The Lost Flowers Of Alice Hart

The Lost Flowers Of Alice Hart
The Lost Flowers Of Alice Hart
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The name of the new Amazon show, “The Lost Flowers of Alice Hart,” reminds one of V.C. Andrews’s novels about ruined families in gloomy old houses as much as it does anything else. And that’s no lie. The seven-episode Australian mini-series, based on Holly Ringland’s novel and available for streaming Thursday on Prime Video, is a full-out melodrama — a family saga where parents and children, friends and bystanders are buffeted by unnatural storms of feeling caused by lies that multiply beyond necessity or belief.

That it’s also haunting, moving and vividly atmospheric comes as a surprise in an era when melodrama tends to be banal (some kind of soap opera) or scolding (some kind of humorless social critique). “Lost Flowers” is a reminder that melodrama can be as satisfying as any other mode of storytelling when it is done with craft, intelligence and some measure of taste.

The story revolves around Thornfield, a flower farm-as-women’s refuge; the women are called “flowers.” Some — but not all — have escaped abusive men. It is run by forbidding matriarch June (Sigourney Weaver), her Indigenous lover Twig (Leah Purcell) and their adopted daughter Candy (Frankie Adams).

June represents one pole of a narrative in which hiding shameful family secrets is the root cause of tragedy; Alice (Alyla Browne plays her as a child), who knows nothing about her grandmother one generation removed until terrible events throw them together early on, represents the other. They spend most of the series being drawn to each other and torn apart again as Alice works through June’s lies.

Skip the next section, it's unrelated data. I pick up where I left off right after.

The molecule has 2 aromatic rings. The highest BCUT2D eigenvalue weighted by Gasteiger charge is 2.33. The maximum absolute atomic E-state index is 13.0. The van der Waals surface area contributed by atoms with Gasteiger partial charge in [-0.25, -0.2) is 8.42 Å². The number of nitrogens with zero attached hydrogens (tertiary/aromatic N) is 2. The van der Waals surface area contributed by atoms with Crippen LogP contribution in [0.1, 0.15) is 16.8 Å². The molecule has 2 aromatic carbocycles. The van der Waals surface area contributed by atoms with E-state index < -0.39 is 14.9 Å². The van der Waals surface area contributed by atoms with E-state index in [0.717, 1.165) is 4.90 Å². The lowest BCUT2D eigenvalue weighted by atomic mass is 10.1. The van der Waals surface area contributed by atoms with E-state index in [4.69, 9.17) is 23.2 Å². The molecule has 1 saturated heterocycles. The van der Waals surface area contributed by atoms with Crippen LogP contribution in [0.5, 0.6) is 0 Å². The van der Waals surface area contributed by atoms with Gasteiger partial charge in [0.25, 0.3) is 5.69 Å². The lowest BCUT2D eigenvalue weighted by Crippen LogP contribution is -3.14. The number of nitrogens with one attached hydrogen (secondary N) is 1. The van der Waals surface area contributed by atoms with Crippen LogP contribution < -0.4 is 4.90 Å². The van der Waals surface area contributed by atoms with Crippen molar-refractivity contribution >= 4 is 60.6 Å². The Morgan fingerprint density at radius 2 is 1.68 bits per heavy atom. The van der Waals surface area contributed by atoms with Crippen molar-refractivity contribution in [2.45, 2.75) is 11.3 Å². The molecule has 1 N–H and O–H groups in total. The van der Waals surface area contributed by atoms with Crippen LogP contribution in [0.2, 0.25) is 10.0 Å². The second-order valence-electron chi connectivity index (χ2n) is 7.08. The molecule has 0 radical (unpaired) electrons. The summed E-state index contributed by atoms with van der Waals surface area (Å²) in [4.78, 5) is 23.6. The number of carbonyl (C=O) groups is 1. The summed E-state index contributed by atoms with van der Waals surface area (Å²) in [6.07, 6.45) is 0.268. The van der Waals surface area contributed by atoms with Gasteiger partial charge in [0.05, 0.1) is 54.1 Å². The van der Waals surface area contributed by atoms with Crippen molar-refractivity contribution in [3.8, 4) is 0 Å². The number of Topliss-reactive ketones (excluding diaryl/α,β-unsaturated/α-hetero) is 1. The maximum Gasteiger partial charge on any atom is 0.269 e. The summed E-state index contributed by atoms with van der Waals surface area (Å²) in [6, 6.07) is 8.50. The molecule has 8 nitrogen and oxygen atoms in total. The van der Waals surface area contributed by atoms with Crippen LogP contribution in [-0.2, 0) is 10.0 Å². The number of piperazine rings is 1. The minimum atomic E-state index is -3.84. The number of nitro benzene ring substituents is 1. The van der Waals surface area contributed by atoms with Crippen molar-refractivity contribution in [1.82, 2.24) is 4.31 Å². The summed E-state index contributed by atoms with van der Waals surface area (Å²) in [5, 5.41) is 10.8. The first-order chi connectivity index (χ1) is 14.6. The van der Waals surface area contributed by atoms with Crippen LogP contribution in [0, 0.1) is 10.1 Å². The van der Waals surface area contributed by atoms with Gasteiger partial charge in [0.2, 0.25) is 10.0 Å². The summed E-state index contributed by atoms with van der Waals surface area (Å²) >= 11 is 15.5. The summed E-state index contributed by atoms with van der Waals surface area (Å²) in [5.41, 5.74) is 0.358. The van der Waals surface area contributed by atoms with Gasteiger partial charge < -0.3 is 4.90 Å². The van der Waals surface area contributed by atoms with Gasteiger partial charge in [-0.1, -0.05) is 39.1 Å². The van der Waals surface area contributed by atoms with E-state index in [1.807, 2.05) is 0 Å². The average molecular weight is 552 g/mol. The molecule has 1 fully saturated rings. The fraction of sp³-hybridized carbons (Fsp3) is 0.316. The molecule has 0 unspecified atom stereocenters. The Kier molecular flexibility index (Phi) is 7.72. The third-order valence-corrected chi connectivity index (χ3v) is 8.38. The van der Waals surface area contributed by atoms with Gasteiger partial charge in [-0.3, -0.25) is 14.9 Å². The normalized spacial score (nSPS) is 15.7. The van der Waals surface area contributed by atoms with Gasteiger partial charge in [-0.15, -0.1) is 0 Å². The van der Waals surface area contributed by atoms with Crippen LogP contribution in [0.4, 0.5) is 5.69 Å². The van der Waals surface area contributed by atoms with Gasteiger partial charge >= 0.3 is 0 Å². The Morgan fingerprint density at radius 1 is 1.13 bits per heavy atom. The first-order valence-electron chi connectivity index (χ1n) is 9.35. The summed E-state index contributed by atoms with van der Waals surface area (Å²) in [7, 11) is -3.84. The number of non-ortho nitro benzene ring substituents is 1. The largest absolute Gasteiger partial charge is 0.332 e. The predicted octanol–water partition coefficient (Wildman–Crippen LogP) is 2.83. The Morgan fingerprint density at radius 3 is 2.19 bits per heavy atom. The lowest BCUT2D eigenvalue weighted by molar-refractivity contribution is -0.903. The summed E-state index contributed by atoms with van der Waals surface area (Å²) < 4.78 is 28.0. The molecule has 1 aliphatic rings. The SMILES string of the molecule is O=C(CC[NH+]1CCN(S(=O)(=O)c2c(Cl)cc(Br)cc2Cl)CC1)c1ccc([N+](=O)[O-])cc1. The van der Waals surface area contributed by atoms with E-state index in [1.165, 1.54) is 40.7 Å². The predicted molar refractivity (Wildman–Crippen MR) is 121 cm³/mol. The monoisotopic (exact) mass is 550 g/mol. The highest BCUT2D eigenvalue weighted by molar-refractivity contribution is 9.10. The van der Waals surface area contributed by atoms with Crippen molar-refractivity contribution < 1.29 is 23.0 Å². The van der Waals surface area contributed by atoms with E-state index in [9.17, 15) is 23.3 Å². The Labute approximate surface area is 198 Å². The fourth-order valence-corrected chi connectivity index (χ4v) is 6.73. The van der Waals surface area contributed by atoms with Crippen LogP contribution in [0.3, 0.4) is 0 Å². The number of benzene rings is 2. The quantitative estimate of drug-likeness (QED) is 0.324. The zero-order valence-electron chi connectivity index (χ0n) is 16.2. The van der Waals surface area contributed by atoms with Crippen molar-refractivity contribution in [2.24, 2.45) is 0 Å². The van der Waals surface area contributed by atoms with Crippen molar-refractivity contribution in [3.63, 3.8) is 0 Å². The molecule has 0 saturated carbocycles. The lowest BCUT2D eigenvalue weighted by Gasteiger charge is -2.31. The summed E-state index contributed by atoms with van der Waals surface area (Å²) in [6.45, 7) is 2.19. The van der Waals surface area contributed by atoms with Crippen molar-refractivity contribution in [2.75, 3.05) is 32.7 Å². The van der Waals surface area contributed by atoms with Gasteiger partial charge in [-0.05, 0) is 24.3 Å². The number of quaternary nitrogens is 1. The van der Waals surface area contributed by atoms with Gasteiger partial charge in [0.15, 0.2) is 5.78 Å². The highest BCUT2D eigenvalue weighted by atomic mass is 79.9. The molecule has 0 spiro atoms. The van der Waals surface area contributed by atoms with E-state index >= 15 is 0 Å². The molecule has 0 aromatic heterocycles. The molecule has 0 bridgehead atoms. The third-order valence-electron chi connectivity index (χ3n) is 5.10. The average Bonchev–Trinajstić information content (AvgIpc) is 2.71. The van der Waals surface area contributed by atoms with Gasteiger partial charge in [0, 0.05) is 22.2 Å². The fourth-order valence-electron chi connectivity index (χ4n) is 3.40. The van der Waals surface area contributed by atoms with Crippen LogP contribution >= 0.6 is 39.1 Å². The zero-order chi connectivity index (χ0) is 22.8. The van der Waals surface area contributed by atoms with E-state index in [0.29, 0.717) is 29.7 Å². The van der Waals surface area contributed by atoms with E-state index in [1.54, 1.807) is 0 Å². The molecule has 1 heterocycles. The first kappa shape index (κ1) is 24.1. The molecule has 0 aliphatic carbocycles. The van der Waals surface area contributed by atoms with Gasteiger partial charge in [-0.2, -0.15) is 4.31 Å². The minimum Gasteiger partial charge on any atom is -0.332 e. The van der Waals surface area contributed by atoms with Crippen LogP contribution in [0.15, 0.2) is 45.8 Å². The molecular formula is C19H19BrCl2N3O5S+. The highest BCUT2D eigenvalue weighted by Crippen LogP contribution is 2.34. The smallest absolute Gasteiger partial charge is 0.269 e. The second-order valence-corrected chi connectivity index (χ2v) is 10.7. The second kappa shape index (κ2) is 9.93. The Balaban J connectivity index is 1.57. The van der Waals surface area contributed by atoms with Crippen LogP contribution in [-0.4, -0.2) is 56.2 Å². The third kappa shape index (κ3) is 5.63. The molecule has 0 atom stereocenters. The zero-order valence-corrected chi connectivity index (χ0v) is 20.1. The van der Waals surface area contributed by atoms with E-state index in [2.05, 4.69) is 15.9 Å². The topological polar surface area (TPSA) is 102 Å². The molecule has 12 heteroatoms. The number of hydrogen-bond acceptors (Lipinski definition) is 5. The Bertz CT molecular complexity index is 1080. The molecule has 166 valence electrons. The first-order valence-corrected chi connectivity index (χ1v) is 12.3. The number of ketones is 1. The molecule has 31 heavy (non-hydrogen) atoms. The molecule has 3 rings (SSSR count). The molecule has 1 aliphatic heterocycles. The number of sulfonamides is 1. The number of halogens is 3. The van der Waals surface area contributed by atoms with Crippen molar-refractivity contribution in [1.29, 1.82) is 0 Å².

For all that its dramatic engine runs on these unmaskings, much of the first half of “Lost Flowers” adheres to young Alice’s point-of-view; director Glendyn Ivin and cinematographer Sam Chiplin give these episodes the seductive texture of a dark fairy tale. Set against the strange beauty of the New South Wales coast, they create an atmosphere that mirrors Alice’s childlike, wavering apprehension of the unjustified violence that regularly crashes into her life.

Alyla Browne plays Alice as a child in “The Lost Flowers of Alice Hart.” (Amazon Studios)

Browne is terrific, even though for several episodes Alice speaks hardly at all, having been rendered mute by trauma. Sadness and rebelliousness and a puckish sense of humor are there in her eyes. (Though she shares scenes with Weaver, it is with Australian star Asher Keddie — who plays a sympathetic but self-righteous local librarian — that one feels an actual competition for attention.) She has the sort of focus that makes you focus; she’s magnetic without drawing attention to herself.

Midway through, the series advances more than a decade; Alycia Debnam-Carey now plays Alice as a young woman. And another magical place: A national park where wildflowers cluster around a volcanic crater provides this season’s enchanted setting.

It is symbolic — away from the farm’s protection, Alice can both find herself and begin to repeat destructive family patterns in relation to men. And the writing, under series showrunner Sarah Lambert, dries out some along with the land; these episodes feel more like something we have seen before, though some earlier enchantment remains in Twig’s long road trip looking for Alice.

Weaver, as expected, carries you through — finally. “Lost Flowers” does not play to her traditional strengths; the taciturn June is hardly a canvas for Weaver’s regal-yet-feral intelligence or her deadly sense of humor. But she can act sheer presence and stubborn charisma circles around most performers’ busy acting, and in the late-going takes over, pulling off some lovely stuff as June slows down and opens up. In series work, Weaver has been sparing and capricious; seven episodes with her is the frosting on the melodrama.

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